Containerization is also limited in terms of troubleshooting and general support issues if the enterprise doesn't have visibility into the performance of the total device, argues Steve Chong, manager of messaging and collaboration at Union Bank, which uses Good for Enterprise. Is the problem related to signal strength? Has the user run out of storage space? Is there a way for IT to remotely access the phone to diagnose issues?
"We need all of that without having to have multiple agents installed on the phone," he says, because each agent adds complexity and uses up resources.
"Having agents on the phone means that it needs to be constantly on all the time for data gathering, but that means that it will consume phone resources," Chong says. Also, it's "software that now needs to be managed and updated on users' phones."
Today many businesses, if they have a BYOD program at all, either aren't using MDM or are using a very basic tool such as Microsoft's Exchange ActiveSync, which allows mobile access to the user's Exchange email and calendar. "The next phase is getting to MDM. Then [IT staffers] can look at application security and management," Redman says.
At West Virginia University, the cost of tools outweighs the risks -- at least for now. Yohn says the school uses only ActiveSync to support its 4,500 faculty and staff. He'd like to do more, but says licensing costs for the containerization tools he researched would have exceeded $100,000 annually. "We'll wait until prices fall, or something happens and we determine that we need to make this investment," he says.
At CareerBuilder, a jobs website and staffing firm, individuals who want to use their own phones can connect by way of ActiveSync, but downloaded data is not encrypted unless the user chooses to do so at the device level. Further, IT doesn't offer any support for users connecting with their own smartphones.
Users can also install, on their own, apps to access SaaS applications such as Concur and Salesforce.com. "We defaulted to that," says senior vice president of information technology Roger Fugett. But with nearly half of CareerBuilder's 2,600 employees now bringing their own devices, Fugett says he's taking a hard look at the potential risks and how to mitigate those. Containerization and general MDM tools are on his radar.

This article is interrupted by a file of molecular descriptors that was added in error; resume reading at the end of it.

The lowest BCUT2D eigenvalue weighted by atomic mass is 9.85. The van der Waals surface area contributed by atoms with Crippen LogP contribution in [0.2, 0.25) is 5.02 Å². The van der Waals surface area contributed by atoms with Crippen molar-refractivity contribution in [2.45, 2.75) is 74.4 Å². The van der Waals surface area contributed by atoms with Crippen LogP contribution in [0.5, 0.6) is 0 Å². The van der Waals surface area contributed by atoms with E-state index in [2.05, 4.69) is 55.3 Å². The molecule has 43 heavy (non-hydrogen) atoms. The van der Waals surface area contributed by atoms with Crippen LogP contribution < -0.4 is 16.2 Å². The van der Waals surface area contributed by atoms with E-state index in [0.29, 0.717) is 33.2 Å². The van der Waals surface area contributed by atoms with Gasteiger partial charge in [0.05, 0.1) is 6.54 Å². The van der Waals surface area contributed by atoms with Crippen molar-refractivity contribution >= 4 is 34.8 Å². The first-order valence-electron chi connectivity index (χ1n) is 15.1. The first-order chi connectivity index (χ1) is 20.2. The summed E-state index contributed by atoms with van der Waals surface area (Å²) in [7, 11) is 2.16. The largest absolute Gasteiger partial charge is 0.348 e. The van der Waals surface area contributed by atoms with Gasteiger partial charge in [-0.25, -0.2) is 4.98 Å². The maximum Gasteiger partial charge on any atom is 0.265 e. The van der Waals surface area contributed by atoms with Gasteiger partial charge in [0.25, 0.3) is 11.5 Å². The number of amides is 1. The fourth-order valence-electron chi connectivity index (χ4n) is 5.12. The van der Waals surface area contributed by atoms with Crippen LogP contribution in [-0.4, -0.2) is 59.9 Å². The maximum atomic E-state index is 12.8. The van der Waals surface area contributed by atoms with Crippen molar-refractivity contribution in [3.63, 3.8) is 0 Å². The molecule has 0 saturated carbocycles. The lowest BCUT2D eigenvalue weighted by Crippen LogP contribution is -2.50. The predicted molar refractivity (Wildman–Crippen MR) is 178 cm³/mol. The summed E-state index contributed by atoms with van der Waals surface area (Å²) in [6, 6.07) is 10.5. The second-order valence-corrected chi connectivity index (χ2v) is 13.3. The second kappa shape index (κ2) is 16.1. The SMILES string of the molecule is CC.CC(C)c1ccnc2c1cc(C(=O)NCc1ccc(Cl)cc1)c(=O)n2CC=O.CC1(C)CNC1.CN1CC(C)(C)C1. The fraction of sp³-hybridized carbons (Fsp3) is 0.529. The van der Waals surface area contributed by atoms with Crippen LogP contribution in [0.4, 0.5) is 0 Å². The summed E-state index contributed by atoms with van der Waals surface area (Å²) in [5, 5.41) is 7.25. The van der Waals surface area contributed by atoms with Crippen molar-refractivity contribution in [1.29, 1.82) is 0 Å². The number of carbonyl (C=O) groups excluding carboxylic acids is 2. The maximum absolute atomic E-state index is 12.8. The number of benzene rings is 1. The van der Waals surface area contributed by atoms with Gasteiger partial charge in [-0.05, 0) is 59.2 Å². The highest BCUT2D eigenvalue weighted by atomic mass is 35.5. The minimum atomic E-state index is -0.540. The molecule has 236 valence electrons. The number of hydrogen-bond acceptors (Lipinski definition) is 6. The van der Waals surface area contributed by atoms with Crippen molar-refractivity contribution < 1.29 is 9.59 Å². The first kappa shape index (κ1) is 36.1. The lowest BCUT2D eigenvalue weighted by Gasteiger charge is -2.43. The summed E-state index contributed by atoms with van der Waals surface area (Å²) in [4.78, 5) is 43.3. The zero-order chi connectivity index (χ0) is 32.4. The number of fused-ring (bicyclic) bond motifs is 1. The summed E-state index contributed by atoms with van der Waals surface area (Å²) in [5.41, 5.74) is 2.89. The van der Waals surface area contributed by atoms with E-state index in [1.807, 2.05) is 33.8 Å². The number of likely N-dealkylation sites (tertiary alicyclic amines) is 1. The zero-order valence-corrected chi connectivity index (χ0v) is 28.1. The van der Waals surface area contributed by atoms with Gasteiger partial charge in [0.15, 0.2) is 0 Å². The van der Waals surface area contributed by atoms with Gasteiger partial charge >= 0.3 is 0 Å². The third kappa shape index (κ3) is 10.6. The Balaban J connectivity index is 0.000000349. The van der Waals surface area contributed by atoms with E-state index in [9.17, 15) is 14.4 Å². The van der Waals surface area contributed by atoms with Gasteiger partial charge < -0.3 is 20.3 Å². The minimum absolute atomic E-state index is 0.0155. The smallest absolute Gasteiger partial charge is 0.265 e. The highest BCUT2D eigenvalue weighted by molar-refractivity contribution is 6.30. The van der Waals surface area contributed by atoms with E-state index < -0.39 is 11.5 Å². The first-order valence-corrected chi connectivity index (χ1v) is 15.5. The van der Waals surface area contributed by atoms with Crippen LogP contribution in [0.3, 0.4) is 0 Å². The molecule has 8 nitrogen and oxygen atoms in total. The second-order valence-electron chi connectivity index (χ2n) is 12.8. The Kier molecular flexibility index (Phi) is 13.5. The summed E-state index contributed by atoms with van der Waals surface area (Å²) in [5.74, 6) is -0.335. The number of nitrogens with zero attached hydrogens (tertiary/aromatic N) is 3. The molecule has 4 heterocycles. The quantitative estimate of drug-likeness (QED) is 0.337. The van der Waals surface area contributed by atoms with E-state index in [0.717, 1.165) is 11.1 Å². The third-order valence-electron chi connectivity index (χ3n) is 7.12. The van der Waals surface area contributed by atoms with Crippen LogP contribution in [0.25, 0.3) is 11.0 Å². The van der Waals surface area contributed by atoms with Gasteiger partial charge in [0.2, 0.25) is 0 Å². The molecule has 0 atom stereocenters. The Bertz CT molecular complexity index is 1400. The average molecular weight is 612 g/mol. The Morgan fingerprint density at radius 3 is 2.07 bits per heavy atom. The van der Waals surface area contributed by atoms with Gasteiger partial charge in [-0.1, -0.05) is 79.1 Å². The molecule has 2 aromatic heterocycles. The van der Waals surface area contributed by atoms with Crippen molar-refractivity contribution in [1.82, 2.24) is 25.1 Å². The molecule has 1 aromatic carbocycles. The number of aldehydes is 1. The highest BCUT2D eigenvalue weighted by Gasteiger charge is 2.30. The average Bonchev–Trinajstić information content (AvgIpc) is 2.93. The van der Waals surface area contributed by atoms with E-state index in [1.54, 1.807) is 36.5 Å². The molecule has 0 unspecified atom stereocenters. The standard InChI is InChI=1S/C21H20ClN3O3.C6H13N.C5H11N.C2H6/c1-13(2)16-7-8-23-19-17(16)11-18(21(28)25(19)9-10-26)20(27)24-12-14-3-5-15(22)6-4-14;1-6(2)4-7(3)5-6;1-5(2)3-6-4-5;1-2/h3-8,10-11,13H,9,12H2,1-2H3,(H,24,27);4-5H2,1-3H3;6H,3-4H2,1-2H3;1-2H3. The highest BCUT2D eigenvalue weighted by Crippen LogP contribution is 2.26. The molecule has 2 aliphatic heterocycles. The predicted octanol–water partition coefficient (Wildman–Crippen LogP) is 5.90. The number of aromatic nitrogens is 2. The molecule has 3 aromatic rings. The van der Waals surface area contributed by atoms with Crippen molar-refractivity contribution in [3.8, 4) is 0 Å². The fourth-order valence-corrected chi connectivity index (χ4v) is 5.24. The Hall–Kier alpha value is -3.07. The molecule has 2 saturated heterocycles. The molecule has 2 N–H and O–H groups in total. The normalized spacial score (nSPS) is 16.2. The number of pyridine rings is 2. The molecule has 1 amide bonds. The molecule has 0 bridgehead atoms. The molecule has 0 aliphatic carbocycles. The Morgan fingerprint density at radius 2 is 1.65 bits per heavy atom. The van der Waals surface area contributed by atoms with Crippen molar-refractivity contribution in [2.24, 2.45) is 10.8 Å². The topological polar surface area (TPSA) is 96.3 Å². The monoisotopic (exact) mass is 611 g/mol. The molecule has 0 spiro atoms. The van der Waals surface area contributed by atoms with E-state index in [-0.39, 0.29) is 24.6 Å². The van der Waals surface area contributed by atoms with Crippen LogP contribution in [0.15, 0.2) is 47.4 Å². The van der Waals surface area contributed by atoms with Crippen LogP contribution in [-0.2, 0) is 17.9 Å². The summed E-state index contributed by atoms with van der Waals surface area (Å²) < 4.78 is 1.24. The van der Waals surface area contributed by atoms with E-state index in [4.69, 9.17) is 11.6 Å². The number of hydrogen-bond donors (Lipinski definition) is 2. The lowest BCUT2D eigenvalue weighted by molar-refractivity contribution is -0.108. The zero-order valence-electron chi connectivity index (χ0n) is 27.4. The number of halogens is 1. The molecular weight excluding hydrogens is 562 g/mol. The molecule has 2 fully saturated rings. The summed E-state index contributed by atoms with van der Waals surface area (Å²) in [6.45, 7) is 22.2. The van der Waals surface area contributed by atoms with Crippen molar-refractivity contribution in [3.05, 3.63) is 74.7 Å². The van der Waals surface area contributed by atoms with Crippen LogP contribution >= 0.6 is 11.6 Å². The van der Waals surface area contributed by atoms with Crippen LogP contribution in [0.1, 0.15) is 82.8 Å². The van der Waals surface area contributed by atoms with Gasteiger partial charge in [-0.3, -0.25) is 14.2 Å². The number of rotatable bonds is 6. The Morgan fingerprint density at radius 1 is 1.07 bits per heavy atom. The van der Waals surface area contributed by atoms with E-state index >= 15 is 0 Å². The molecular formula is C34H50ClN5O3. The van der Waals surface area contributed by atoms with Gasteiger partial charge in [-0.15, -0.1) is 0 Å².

The coming consolidation
Containerization is rapidly becoming a necessity for supporting BYOD, and the technology is evolving rapidly, says Stephen Singh, director for infrastructure practice at professional services firm PwC. "It works relatively efficiently and meets the regulatory compliance needs for many of the customers we speak with."
In most shops, containerization is -- or should be -- one part of an overall MDM strategy. Going forward it should be possible, for example, to apply one set of policies to the entire device, another to a protected container where app stores deposit applications, and a third to specific corporate apps, with variations depending on the user's role or group.
Indeed, Symantec says its Odyssey MDM tool can be used to enforce a device-level password while Nukona applies application-specific controls.
Containerization is already starting to be absorbed into the major MDM platforms. Symantec plans to merge into its Nukona containerization and Odyssey MDM acquisitions into its Altiris offering for managing servers, desktops and laptops; and Mobile Iron now offers its own APIs for application integration. "In the next six months we'll see more application security and management integrated into MDM systems," says Redman.
Eventually, he says, MDM will broaden into a "systems management platform for the enterprise" that includes security, content management, application management and application development, and it will extend to laptops and desktops as well as tablets and smartphones.
That's high on the wish list at Union Bank, which relies on two different consoles to manage BlackBerry and other mobile devices. "I want a universal dashboard. There's no technology that does that today," Chong says.
BNY Mellon has already started down that road. "We chose MaaS360 because we can run it across our full mobility network, whether a laptop, phone or tablet," Perkins says. "I can provision access to all of those devices at once, knowing that each has a different graphical paradigm. That's the way we think people will be moving."
Singh sees an even broader convergence of management tools that provides ubiquitous access for any end user device over any medium, including desktops, laptops, desktop and application virtualization, remote access and unified communications as well as mobile devices. "We're not that far off from a universal console. We see convergence occurring in three to five years," he says.
That may seem like a ways off, but it's important to plan for that vision now so that containerization, MDM and other tools acquired today don't end up overlapping or becoming redundant over time. "Look at the big picture. Solving the problem for mobile device management isn't just about selecting a vendor," Singh says. "It's about applying a solution across multiple platforms and instances."
Read more about bring your own device (BYOD) in Computerworld's Bring Your Own Device (BYOD) Topic Center.